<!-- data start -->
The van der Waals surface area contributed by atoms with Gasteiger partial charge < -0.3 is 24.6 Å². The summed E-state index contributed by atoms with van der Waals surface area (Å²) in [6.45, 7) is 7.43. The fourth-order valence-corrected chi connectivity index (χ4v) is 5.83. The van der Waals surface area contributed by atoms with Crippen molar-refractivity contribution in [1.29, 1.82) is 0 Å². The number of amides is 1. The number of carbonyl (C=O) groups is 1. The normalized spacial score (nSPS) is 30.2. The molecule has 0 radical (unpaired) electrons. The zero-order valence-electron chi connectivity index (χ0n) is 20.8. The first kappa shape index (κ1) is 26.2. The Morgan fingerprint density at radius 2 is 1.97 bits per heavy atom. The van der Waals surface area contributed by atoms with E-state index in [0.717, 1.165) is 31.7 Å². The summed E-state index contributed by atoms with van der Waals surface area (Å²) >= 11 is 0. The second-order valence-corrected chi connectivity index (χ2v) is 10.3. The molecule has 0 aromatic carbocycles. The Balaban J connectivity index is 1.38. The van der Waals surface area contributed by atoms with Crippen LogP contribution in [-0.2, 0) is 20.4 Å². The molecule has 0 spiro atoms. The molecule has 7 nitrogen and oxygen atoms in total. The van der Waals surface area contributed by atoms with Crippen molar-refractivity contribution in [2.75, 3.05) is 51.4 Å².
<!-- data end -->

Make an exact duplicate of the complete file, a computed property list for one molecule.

The van der Waals surface area contributed by atoms with Gasteiger partial charge < -0.3 is 24.6 Å². The summed E-state index contributed by atoms with van der Waals surface area (Å²) in [6.45, 7) is 7.43. The fourth-order valence-corrected chi connectivity index (χ4v) is 5.83. The van der Waals surface area contributed by atoms with Crippen molar-refractivity contribution in [1.29, 1.82) is 0 Å². The number of amides is 1. The number of carbonyl (C=O) groups is 1. The normalized spacial score (nSPS) is 30.2. The molecule has 0 radical (unpaired) electrons. The zero-order valence-electron chi connectivity index (χ0n) is 20.8. The first kappa shape index (κ1) is 26.2. The Morgan fingerprint density at radius 2 is 1.97 bits per heavy atom. The van der Waals surface area contributed by atoms with E-state index in [0.717, 1.165) is 31.7 Å². The summed E-state index contributed by atoms with van der Waals surface area (Å²) >= 11 is 0. The second-order valence-corrected chi connectivity index (χ2v) is 10.3. The molecule has 0 aromatic carbocycles. The Balaban J connectivity index is 1.38. The van der Waals surface area contributed by atoms with Crippen LogP contribution in [-0.2, 0) is 20.4 Å². The molecule has 0 spiro atoms. The molecule has 7 nitrogen and oxygen atoms in total. The van der Waals surface area contributed by atoms with Crippen molar-refractivity contribution in [2.75, 3.05) is 51.4 Å².